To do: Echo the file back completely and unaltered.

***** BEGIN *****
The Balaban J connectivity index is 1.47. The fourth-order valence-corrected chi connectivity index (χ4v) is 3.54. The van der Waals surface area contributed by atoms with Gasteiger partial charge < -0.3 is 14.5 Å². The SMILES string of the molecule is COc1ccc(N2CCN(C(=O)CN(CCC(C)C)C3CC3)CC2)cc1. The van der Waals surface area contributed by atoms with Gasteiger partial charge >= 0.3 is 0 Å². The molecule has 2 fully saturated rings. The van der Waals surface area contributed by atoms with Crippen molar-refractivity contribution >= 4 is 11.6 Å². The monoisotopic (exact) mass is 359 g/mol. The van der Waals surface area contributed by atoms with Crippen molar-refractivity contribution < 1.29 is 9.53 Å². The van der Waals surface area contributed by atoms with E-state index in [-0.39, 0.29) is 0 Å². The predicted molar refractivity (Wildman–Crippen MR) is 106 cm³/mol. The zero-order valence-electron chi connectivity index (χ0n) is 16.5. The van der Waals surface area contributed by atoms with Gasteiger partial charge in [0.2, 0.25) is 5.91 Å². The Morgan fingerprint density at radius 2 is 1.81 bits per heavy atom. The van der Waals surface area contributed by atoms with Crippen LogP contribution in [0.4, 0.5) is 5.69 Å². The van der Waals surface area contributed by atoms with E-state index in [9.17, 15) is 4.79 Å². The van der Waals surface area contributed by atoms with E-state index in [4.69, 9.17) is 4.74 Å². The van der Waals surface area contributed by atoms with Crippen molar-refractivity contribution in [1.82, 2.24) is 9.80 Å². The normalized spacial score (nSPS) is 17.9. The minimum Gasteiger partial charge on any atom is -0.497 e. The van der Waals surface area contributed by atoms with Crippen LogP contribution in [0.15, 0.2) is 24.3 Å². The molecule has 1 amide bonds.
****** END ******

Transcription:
The Balaban J connectivity index is 1.47. The fourth-order valence-corrected chi connectivity index (χ4v) is 3.54. The van der Waals surface area contributed by atoms with Gasteiger partial charge < -0.3 is 14.5 Å². The SMILES string of the molecule is COc1ccc(N2CCN(C(=O)CN(CCC(C)C)C3CC3)CC2)cc1. The van der Waals surface area contributed by atoms with Gasteiger partial charge >= 0.3 is 0 Å². The molecule has 2 fully saturated rings. The van der Waals surface area contributed by atoms with Crippen molar-refractivity contribution >= 4 is 11.6 Å². The monoisotopic (exact) mass is 359 g/mol. The van der Waals surface area contributed by atoms with Crippen molar-refractivity contribution < 1.29 is 9.53 Å². The van der Waals surface area contributed by atoms with E-state index in [-0.39, 0.29) is 0 Å². The predicted molar refractivity (Wildman–Crippen MR) is 106 cm³/mol. The zero-order valence-electron chi connectivity index (χ0n) is 16.5. The van der Waals surface area contributed by atoms with Gasteiger partial charge in [0.2, 0.25) is 5.91 Å². The Morgan fingerprint density at radius 2 is 1.81 bits per heavy atom. The van der Waals surface area contributed by atoms with Crippen LogP contribution in [0.4, 0.5) is 5.69 Å². The van der Waals surface area contributed by atoms with E-state index in [9.17, 15) is 4.79 Å². The van der Waals surface area contributed by atoms with E-state index in [4.69, 9.17) is 4.74 Å². The van der Waals surface area contributed by atoms with Crippen molar-refractivity contribution in [1.82, 2.24) is 9.80 Å². The normalized spacial score (nSPS) is 17.9. The minimum Gasteiger partial charge on any atom is -0.497 e. The van der Waals surface area contributed by atoms with Crippen LogP contribution in [0.15, 0.2) is 24.3 Å². The molecule has 1 amide bonds.